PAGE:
In this study, BKK strain contained three different intron 20 sequences, one S-type intron 20 (rufA 0.14 kb) and two L-type intron 20 (lonA 1.5 kb, offC 1.8 kb) (Figure 3(B)). Sequence analysis showed that rufA sequence of BKK strain was identical to S-type intron 20 sequence of O. rufipogon. While lonA and offC sequences of BKK strain were grouped with L-type intron 20 sequences of O. longistaminata and O. officinalis, respectively (Figure 3(C)). This result suggested that BKK strain contained genetic materials derived from O. rufipogon, O. longistaminata and O. officinalis. Three Ptag-coding sequences of BKK strain were also determined by direct sequence analysis using various sequencing primers (Table 2). Deduced three Ptag sequences (BKK1, BKK2 and BKK3) of BKK strain were identical to that of O. rufipogon, O. longistaminata and O. officinalis (Figure 4(A)). This result indicated that these three Oryza species were involved in the origin of BKK strain.

Two plastid, ORF100 and psbZ, sequences of BKK strain were different from those of O. officinalis and similar to those of O. rufipogon and O. longistaminata (Figure 4(B)). Although plastid sequences of BKK strain did not consistent with those of O. rufipogon and O. longistaminata, cytoplasmic origin of BKK strain might be O. longistaminata because O. rufipogn perennial strain contained an unique GGGA insertion in the psbZ sequence.

Lee et al. (2005) reported that CentO-C1 repeats were specific to O. officinalis and CC genome species and absent in other Oryza species [21]. Southern hybridization showed that CentO-C1 signals were present in O. officinalis and BKK strain but absent in O. sativa (Figure 5(A)). This result indicated that BKK strain contained genetic materials derived from O. officinalis.

Although BKK strain inhabited together with O. rufipogon and O. officinalis, O. longistaminata was known to be endemic to Africa. However, we found O. logistaminata-like cryptic species in Mekong Delta, Vietnam (Htut et al. submitted). And O. rufipogon was considered to be originated from O. longistamina (Htut et al. submitted). Therefore, it is possible that O. longistaminata was used to distribute in Southeast Asia.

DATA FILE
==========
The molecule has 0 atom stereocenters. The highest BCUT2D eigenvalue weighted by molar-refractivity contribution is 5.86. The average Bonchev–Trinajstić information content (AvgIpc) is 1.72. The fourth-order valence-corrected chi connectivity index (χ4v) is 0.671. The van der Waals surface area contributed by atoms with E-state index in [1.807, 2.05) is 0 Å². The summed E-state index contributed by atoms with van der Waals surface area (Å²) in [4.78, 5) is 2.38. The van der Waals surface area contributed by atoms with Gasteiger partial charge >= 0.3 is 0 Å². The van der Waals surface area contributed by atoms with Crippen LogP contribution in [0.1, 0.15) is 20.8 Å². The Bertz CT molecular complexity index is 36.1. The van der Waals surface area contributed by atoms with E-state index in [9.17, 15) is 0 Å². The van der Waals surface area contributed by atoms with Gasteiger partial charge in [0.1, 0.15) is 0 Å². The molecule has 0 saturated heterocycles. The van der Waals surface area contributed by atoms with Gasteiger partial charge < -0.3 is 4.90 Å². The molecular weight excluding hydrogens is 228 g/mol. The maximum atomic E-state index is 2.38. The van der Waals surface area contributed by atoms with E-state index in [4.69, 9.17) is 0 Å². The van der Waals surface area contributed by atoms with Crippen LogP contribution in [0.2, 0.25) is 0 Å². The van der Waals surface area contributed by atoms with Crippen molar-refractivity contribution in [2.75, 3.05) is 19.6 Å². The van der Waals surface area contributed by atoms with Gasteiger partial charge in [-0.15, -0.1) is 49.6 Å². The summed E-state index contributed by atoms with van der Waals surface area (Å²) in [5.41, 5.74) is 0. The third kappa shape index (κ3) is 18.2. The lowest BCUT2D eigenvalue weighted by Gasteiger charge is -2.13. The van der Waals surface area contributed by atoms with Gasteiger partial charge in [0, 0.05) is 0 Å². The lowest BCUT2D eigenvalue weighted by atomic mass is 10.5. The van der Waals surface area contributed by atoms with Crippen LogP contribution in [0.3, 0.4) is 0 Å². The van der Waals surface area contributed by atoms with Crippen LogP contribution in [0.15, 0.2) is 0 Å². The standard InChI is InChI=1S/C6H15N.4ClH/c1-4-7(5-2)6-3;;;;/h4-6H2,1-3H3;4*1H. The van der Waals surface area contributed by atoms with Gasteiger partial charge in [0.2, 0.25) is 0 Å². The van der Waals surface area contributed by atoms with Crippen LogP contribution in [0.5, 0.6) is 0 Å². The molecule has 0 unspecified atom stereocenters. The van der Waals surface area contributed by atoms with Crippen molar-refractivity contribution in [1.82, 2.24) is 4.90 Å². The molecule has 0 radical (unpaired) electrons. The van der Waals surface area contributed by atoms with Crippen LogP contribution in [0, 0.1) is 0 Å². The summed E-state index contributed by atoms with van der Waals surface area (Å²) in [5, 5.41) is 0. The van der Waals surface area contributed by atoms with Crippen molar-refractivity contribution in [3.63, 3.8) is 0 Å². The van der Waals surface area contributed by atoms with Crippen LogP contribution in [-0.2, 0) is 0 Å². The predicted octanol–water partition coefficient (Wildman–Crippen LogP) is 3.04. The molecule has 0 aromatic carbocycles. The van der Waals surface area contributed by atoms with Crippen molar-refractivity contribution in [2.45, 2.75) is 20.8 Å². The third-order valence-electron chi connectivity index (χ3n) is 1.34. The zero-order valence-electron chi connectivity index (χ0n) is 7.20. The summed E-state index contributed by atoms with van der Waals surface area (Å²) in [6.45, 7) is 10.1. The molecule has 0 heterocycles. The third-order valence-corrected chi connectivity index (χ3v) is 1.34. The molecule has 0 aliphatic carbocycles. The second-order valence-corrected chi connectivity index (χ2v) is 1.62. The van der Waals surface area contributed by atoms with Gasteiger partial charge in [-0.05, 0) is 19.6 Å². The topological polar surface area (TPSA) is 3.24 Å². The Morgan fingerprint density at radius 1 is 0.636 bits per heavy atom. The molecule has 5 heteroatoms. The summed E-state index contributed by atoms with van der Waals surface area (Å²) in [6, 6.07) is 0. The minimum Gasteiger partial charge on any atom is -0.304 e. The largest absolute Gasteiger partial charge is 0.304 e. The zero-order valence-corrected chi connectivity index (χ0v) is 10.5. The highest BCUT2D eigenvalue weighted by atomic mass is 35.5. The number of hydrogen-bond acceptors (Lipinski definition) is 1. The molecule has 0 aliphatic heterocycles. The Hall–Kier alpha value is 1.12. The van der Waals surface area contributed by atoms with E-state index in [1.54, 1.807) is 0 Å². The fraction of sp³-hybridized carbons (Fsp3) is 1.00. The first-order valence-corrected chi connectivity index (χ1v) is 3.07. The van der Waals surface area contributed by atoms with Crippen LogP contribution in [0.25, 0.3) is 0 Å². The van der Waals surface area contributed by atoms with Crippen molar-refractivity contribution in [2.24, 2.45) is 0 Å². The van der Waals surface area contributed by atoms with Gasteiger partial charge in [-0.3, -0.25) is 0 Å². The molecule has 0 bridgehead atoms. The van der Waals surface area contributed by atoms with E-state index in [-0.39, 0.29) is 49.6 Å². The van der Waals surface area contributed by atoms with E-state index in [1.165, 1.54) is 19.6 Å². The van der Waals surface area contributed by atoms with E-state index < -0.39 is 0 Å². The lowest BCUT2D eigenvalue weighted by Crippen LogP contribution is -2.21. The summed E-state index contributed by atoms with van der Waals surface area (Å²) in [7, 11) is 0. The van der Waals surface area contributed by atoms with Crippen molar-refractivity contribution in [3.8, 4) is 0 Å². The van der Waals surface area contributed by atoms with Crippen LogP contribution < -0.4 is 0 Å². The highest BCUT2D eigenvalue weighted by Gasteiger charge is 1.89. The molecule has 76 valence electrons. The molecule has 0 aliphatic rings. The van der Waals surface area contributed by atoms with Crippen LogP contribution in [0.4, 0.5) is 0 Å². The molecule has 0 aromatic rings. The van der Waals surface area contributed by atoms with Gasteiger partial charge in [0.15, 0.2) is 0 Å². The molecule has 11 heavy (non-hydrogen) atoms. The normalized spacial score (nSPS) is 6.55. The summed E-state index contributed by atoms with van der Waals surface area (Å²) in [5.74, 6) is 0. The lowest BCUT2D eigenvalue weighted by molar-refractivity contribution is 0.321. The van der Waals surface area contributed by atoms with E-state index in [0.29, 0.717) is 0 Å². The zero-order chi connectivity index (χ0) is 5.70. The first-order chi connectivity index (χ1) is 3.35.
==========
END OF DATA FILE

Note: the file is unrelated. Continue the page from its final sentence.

Taken together of the results in this study, BKK strain probably originated as follow (Figure 5(B)). At first, an interspecific hybrid between O. longistaminata and O. rufipogon was occurred in the past. Then, hybridization between unreduced female gamete produced in the interspecific hybrid and male gamete from O. officinalis had produced natural triploid BKK strain. Therefore, it is interested that BKK strain maintained ancient genome of O. longistaminata, which was extinct in Southeast Asia.

5. Conclusion

We found wild rice (BKK) strain with big stature and sterile spikelet in Bangkok city of Thailand. The BKK strain is recognized as natural triploid by counting chromosome number and measuring relative DNA content of nuclei. Because Ptag sequence showed species-specific variation in eukaryotic species, Ptag sequence, encoded by exon 19 - 20 of PolA1 gene, was analyzed. The result indicated that BKK strain contained three Ptag sequences, which was identical to that of O. longistaminata, O. rufipogon and O. officinalis, respectively. Sequence analysis for ORF100 and psbZ of plastid DNA showed that O. longistaminata was probably maternal parent. Contribution of O. officinalis was confirmed by Southern blot analysis using CentO-C1 probe specific to O. officinalis. These data indicated that BKK strain was originated by hybridizations among three parental species, O. longistaminata, O. rufipogon and O. officinalis.

Acknowledgements

We are grateful to Dr. Takato Koba, Chiba University, for his encourage and helpful advice on this research. The authors thank Sakura Science Exchange Program of Japanese governmental scholarship for the valuable supports of the first author.

Conflicts of Interest

The authors declare no conflicts of interest regarding the publication of this paper.